Barely invited, overwhelming,
When I opened the door a tiny crack
And you rushed in
I could finally see the seeds sown, the sweet blessings
Of the faithful
Who I mocked and ignored and scoffed at,
Their efforts fanciful and fruitless.

Lord, how humbly now I thank them;
I hope heaven has ears so they can hear me.

‘Luvly grub and chat yest, many thanks! Xx’
I pause, pondering the cost
Of private prostate treatment, researched online,
Think, ‘We’ll pay, Dad, we have a fund for the car
But I’d rather fix you. I love you, Dad
I’d do anything for you.’
I reply, ‘No probs, we enjoyed it,’
Hope that ‘xx’ says it all.

Amid other people’s writing
I wait for news
Typing in Mexican paste
And sugar toadstools, thinking
A friend might die, another might conceive.
From my window, leaf buds push and glow, juice-green
The sun battles against a cold wind
There’s snow in Spain.
Remove the head from its stick
And apply confectioner’s varnish.
We’ll meet at the Charing Cross Hotel
To plan your book.

Dampen the back of a dusted leaf
And wrap it round the arm.
Hello, Sue, alright, love?
Dust with chocolate brown powder and leave to dry.
Would the twins like to come tomorrow?
Yes thanks, I’m sorry, we’ve got no credit.
The Queen of the Netherlands has abdicated
In favour of her son;
Had beer in the old haunt, end of a mad busy trip,
From Rich in Joe Bananas.
These fairies represent young love.

Use fuchsia pink, Cornish cream and foliage green
Say Hi from me!
Pure food-grade alcohol should be hyphenated throughout.
Amanda: They called me a devil.
Around five, the room falls silent
I am tired of words and waiting.
I walk out in a day blue and blowing
And the sun in the alley by the hostel
Warms my hair.

Dad has rung. I receive this message and fear bad news
Of illness or other complications.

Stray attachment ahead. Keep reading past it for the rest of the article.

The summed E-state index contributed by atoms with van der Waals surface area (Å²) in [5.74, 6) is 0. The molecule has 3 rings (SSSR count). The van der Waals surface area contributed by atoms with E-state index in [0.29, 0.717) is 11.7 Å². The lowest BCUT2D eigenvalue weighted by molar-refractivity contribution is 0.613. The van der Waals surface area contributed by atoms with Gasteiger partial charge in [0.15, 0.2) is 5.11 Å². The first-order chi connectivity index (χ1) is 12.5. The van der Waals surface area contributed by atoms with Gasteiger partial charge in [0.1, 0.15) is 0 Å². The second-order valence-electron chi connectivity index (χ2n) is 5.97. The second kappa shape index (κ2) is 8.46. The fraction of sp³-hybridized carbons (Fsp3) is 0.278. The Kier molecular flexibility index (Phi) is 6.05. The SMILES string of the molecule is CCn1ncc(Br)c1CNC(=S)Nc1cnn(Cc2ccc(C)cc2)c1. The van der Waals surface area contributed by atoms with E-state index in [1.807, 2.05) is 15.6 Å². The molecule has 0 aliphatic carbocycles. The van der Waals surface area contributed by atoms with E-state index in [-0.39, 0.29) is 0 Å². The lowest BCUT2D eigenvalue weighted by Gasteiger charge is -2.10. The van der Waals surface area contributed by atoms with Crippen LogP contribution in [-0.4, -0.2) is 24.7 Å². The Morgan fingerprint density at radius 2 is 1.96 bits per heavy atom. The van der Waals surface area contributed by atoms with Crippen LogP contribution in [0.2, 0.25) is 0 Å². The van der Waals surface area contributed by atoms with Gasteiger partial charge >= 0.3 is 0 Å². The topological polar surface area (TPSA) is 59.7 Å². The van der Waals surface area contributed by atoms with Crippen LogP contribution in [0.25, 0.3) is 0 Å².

Almost seventy-five, he’s had a dash to hospital
Followed by pain and indignity
After lively years quite illness-free.
This has cast a shadow from some future
We recoil from and don’t want to see.
I ring him back, and hear his news
A scanner in a hidden bend
Has brought his second speeding fine.
I laugh -  I’ll see him Sunday
He’ll try to keep out of trouble until then.

The words of others bubble up and through
I have used foils in tones of gold, copper, red and bronze
And autumnal shades of sheer fabrics.
My friend is not pregnant after all;
I met her on the common, disappointed.
My other friend hangs on to life
Refuses to consider an ending.
His wife keeps up an exhausting front ,
Holds on to the things she wants to say.
Coming back with the twins we met a daughter and a husband
Straight from the hospital, faces telling dismal news.
Think about bags, hair slides, cushions, a bodice
A pair of matching evening shoes.
Samuel has not registered at school today.
A soldering iron was used to burn away
The areas between the foils.
I was 10 minutes late, but was present for most of form time.
Omit the stitching and go straight to the distressing stage.
Chosen people, holy and dearly loved.
I have always been nervous of proper golf clubs.
Strictly no demin or cargo style trousers.
Let the peace of Christ rule in your hearts.
I switch everything off: the roaring tower, the flickering screen
 And journey home in goldening green.
We must be on the lookout for just the right detail.
A magnolia tree drops fat pink petals
A carpet for my feet.